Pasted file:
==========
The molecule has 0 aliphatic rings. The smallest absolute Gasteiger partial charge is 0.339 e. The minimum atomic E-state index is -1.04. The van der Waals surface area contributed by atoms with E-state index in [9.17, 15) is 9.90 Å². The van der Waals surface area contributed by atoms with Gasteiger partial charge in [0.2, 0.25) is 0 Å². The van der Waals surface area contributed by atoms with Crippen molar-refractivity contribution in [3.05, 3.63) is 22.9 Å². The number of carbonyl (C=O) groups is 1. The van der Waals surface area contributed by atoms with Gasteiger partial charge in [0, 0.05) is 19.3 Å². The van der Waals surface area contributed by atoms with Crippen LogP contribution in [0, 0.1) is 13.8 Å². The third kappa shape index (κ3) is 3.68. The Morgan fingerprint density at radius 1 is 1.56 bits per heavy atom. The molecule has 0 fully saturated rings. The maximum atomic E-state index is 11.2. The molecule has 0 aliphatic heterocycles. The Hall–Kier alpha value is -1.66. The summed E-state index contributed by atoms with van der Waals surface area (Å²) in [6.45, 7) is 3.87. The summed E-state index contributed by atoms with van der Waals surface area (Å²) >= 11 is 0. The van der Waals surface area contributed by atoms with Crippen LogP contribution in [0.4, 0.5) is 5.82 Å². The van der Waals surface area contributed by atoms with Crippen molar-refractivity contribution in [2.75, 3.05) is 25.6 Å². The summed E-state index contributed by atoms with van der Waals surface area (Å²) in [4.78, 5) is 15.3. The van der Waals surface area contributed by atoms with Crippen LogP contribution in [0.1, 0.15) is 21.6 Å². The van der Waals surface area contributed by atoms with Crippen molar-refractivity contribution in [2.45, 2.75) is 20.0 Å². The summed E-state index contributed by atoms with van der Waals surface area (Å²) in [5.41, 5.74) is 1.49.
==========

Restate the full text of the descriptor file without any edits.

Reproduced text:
The molecule has 0 aliphatic rings. The smallest absolute Gasteiger partial charge is 0.339 e. The minimum atomic E-state index is -1.04. The van der Waals surface area contributed by atoms with E-state index in [9.17, 15) is 9.90 Å². The van der Waals surface area contributed by atoms with Gasteiger partial charge in [0.2, 0.25) is 0 Å². The van der Waals surface area contributed by atoms with Crippen molar-refractivity contribution in [3.05, 3.63) is 22.9 Å². The number of carbonyl (C=O) groups is 1. The van der Waals surface area contributed by atoms with Gasteiger partial charge in [0, 0.05) is 19.3 Å². The van der Waals surface area contributed by atoms with Crippen LogP contribution in [0, 0.1) is 13.8 Å². The third kappa shape index (κ3) is 3.68. The Morgan fingerprint density at radius 1 is 1.56 bits per heavy atom. The molecule has 0 fully saturated rings. The maximum atomic E-state index is 11.2. The molecule has 0 aliphatic heterocycles. The Hall–Kier alpha value is -1.66. The summed E-state index contributed by atoms with van der Waals surface area (Å²) in [6.45, 7) is 3.87. The summed E-state index contributed by atoms with van der Waals surface area (Å²) >= 11 is 0. The van der Waals surface area contributed by atoms with Crippen LogP contribution in [0.4, 0.5) is 5.82 Å². The van der Waals surface area contributed by atoms with Crippen molar-refractivity contribution in [2.75, 3.05) is 25.6 Å². The summed E-state index contributed by atoms with van der Waals surface area (Å²) in [4.78, 5) is 15.3. The van der Waals surface area contributed by atoms with Crippen LogP contribution in [0.1, 0.15) is 21.6 Å². The van der Waals surface area contributed by atoms with Crippen molar-refractivity contribution in [2.45, 2.75) is 20.0 Å². The summed E-state index contributed by atoms with van der Waals surface area (Å²) in [5.41, 5.74) is 1.49.